Aaron Gross

Assistant Professor

  • Insect Toxicology & Physiology

Education

B.S. Biochemistry (2007), St. Cloud State University, St. Cloud, MN, USA

B.S. Biomedical sciences (2007), St. Cloud State University, St. Cloud, MN, USA

M.S. Toxicology (2010), Iowa State University of Science and Technology, Ames, IA, USA

Ph.D. Toxicology (2014), Iowa State University of Science and Technology, Ames, IA, USA

Postdoctoral training: Emerging Pathogens Institute, University of Florida, Gainesville, FL, USA

 

 

Professional Memberships

American Chemical Society

Entomological Society of America

Sigma Xi

Society of Vector Ecology

Virginia Mosquito Control Association

ENT 6154 – Insect Physiology

ENT 6164 – Insect Toxicology

The goal of the Molecular Physiology and Toxicology Laboratory is to control arthropod pests that have a significant impact on human health, animal health and agriculture.  Research interest focuses on three broad themes:

 

Insecticide/acaricide resistance: A consequence of widespread, and sometimes improper, use of chemical insecticides is the ability of insects to develop resistance to various forms of pesticide chemistry.  My research interests focus on understanding the molecular mechanisms that are involved in insecticide/acaricide resistance with the goal of helping growers, producers, and public health officials make informed pest control decisions.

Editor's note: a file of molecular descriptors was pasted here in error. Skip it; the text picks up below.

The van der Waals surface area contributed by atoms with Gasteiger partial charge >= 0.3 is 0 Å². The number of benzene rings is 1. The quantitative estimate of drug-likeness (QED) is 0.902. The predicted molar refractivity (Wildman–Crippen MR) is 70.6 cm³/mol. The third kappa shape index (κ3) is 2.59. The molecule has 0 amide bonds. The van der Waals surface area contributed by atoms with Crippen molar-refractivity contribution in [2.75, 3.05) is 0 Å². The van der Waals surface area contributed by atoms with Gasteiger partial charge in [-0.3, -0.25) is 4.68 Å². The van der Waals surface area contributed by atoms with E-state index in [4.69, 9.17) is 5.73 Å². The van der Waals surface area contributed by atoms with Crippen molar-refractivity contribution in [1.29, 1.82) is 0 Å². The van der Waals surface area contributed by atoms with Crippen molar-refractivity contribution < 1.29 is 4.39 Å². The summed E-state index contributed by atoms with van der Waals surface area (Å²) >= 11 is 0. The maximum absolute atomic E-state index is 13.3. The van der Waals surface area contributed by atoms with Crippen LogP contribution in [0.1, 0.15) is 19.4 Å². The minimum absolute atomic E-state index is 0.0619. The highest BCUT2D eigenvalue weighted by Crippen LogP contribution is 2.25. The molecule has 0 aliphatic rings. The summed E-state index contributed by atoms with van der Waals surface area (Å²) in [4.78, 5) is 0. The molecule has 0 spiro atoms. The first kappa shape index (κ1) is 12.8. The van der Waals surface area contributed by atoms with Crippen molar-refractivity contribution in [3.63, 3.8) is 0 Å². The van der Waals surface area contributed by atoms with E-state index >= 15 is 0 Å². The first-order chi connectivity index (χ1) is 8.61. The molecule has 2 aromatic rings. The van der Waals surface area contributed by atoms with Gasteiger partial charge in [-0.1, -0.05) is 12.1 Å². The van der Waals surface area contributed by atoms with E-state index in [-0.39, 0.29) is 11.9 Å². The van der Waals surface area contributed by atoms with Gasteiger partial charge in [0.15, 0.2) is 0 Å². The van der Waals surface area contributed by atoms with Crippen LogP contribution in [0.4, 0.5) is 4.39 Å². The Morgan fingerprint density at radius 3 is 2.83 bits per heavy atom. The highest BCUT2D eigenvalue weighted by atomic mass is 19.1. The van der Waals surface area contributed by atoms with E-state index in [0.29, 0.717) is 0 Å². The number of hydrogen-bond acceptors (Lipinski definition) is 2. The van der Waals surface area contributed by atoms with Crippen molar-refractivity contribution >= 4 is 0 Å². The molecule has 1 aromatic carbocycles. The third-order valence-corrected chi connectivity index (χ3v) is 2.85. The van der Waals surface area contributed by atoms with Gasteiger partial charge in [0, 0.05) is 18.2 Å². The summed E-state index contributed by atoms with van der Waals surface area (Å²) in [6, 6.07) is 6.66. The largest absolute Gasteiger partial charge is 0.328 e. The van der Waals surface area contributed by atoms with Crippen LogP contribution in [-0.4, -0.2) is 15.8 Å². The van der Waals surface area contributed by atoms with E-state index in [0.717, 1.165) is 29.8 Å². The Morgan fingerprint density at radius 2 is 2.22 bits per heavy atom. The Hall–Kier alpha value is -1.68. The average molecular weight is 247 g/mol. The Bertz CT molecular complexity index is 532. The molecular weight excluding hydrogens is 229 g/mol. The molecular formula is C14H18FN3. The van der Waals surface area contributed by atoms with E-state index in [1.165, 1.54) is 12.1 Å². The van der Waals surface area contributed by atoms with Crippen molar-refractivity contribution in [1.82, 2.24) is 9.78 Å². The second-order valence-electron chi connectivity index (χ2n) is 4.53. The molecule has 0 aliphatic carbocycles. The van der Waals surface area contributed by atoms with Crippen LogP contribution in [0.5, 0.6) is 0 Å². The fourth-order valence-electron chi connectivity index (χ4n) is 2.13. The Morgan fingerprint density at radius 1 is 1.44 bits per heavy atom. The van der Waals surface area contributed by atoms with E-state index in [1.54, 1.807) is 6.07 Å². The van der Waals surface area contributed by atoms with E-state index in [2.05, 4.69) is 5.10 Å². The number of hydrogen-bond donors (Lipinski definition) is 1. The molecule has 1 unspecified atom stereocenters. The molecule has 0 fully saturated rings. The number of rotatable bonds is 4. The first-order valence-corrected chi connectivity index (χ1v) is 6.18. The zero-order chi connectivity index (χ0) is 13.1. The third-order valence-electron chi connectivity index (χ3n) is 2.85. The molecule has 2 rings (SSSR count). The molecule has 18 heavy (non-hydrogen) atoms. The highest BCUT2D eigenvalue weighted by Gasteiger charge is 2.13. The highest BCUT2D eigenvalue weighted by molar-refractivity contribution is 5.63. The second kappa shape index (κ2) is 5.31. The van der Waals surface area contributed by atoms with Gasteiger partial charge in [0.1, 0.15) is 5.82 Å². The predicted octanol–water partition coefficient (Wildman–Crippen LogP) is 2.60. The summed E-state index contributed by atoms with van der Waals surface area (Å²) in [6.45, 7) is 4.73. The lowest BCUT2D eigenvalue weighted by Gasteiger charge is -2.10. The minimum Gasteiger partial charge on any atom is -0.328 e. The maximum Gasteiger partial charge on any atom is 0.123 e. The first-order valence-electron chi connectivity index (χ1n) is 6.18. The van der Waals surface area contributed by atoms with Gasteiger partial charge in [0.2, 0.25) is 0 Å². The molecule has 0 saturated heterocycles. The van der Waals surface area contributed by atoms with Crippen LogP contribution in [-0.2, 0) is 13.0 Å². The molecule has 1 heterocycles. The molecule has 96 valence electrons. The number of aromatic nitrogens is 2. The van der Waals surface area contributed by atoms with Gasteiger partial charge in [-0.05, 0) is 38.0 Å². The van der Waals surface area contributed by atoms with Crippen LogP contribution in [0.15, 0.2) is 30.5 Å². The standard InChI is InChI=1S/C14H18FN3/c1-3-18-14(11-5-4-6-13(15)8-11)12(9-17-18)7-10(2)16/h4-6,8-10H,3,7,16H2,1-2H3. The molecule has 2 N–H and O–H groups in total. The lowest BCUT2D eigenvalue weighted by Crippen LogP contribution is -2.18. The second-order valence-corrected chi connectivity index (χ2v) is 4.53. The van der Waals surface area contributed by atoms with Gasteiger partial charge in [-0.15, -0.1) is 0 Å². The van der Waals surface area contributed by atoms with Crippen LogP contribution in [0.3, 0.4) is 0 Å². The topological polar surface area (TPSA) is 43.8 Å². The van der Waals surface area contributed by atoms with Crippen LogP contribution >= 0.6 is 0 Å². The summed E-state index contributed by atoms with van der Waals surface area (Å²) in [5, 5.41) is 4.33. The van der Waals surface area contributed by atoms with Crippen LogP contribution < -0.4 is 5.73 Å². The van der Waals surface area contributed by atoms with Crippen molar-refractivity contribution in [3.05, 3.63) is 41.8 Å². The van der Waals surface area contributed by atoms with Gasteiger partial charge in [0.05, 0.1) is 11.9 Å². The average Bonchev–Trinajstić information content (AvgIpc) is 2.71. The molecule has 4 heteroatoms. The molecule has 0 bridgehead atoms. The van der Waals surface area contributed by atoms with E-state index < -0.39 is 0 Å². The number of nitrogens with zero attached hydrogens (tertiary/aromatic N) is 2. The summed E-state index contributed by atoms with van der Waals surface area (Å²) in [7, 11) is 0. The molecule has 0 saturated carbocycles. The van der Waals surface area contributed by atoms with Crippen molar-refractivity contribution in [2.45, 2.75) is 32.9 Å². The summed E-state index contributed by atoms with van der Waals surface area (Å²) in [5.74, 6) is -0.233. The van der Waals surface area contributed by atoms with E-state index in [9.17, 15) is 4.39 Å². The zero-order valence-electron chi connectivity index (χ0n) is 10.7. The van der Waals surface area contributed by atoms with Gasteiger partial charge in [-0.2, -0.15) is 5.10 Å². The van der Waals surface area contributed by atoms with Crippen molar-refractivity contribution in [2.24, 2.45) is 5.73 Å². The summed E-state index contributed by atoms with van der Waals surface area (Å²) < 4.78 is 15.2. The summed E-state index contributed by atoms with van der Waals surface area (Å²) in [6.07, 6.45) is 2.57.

Discovery and mode of action:  Additional research efforts are made in the discovery of novel synthetic and/or natural insecticides/acaricides. Particular research interest focusses on the use of G-Protein-Coupled Receptors (GPCRs), GPCR-related pathways, and ion channels as underutilized targets for insecticide/acaricide development. 

 

Tick-host interaction: Some tick species have significant interactions with their mammalian hosts that can last from hours to days.  My particular research interest focuses on understanding the molecular mechanisms that are involved in the ability of ticks to evade the mammalian immune response during feeding.

A current list of publications can be found here.